global and None

Francis Avila francisgavila at
Tue Dec 23 10:48:43 CET 2003

Leo Yee wrote in message ...
>My purpose is to init g. This is very useful when we cannot construct a
>global variable.

Like when? And why?

>But what I got was:
>UnboundLocalError: local variable 'g' referenced before assignment

Yes; the Python bytecode compiler assumes g is a local unless you specify
otherwise (with the global statement).  So when g is referenced, it doesn't
yet exist in the local namespace, even though Python looks for it there.
Hence the error.

Your first global is redundant, because you're already in the global

>So I try to solve the problem in this way:
>--- code begin ---
>global g
>def foo():
>    global g
>    if g==None:
>        g=0
>--- code end ---
>And it works but the python documentation told me the following:
>"Names listed in a global statement must not be defined as formal
>or in a for loop control target, class definition, function definition, or
>import statement. "

Actually, I've looked at this closely, and thought about it a bit, and I'm
not sure I understand what the docs mean.  Here are my guesses:

"formal parameters"
def foo(a=1):
    global a

SyntaxError: name 'a' is local and global ("<stdin>", line ?)

Ok, no doubt there.
"for loop control target" I believe means you can't do the following:

def foo():
    global i
    for i in range(10):

However, you *can* do it, and section 6.3 (assignment statements), where
target_list semantics are expounded, allows it:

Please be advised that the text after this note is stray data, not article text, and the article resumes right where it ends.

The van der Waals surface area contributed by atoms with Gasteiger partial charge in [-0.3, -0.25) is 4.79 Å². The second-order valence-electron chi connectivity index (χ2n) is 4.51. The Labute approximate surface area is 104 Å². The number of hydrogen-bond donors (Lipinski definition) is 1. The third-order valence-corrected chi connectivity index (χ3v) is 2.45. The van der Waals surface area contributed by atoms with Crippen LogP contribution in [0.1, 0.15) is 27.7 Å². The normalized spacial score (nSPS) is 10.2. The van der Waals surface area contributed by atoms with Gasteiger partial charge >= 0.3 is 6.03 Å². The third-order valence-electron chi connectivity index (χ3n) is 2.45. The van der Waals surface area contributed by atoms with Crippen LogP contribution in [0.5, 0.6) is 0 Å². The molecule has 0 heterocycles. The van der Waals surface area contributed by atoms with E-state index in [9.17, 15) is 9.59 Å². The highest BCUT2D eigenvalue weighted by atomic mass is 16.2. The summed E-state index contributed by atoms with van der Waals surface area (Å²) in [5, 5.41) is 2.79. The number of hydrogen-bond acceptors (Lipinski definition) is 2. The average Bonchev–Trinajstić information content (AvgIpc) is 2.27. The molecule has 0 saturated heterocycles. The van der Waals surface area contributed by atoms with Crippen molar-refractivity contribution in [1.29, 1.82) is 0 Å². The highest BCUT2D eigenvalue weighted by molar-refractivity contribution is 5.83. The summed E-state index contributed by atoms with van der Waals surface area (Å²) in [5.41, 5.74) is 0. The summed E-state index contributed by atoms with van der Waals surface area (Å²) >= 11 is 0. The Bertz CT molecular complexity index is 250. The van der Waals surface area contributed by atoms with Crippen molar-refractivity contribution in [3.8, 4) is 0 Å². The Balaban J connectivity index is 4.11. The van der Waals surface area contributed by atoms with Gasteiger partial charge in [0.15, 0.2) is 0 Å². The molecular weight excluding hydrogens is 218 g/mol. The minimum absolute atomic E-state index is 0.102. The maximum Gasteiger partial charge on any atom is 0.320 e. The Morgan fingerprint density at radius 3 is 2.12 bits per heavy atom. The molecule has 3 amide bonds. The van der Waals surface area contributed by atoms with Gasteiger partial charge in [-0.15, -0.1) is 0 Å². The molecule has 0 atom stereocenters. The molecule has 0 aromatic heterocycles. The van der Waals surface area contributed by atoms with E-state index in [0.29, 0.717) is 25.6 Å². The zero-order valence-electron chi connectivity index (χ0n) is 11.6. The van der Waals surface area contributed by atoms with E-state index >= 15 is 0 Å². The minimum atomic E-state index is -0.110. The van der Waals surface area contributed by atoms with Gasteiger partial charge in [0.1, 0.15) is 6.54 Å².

Assignment of an object to a single target is recursively defined as
- If the target is an identifier (name):

  + If the name does not occur in a global statement in the current code
block: the name is  bound to the object in the current local namespace.

  + Otherwise: the name is bound to the object in the current global
Python bug or doc bug in "global"?  Or do I misunderstand?

moving on: "class definition, function definition"
def bar():
    global foo
    class/def foo(object):
This is currently legal, and works AFAICT.  Why should it be prohibited,
aside from being dangerous and abusive?

"import statement"
Same thing:
def foo():
    global re
    import re

foo() # imports re globally.

Currently possible, ugly, and dangerous, but prohibited?

>Does anyone know what I should do to solve this problem? Thanks in advance.

What problem?  The way you use global doesn't fall under any of these cases
it prohibits.  Aside from that, all the cases it prohibits work just fine.

BTW, your code should be:

g = None
def foo():
    global g
    if g == None:
        g = 0

Notice, no 'global g' at the top.

This is why global was made, you know.  You're using it properly.  Whether
you should be using globals, however, is another story ;)
Francis Avila

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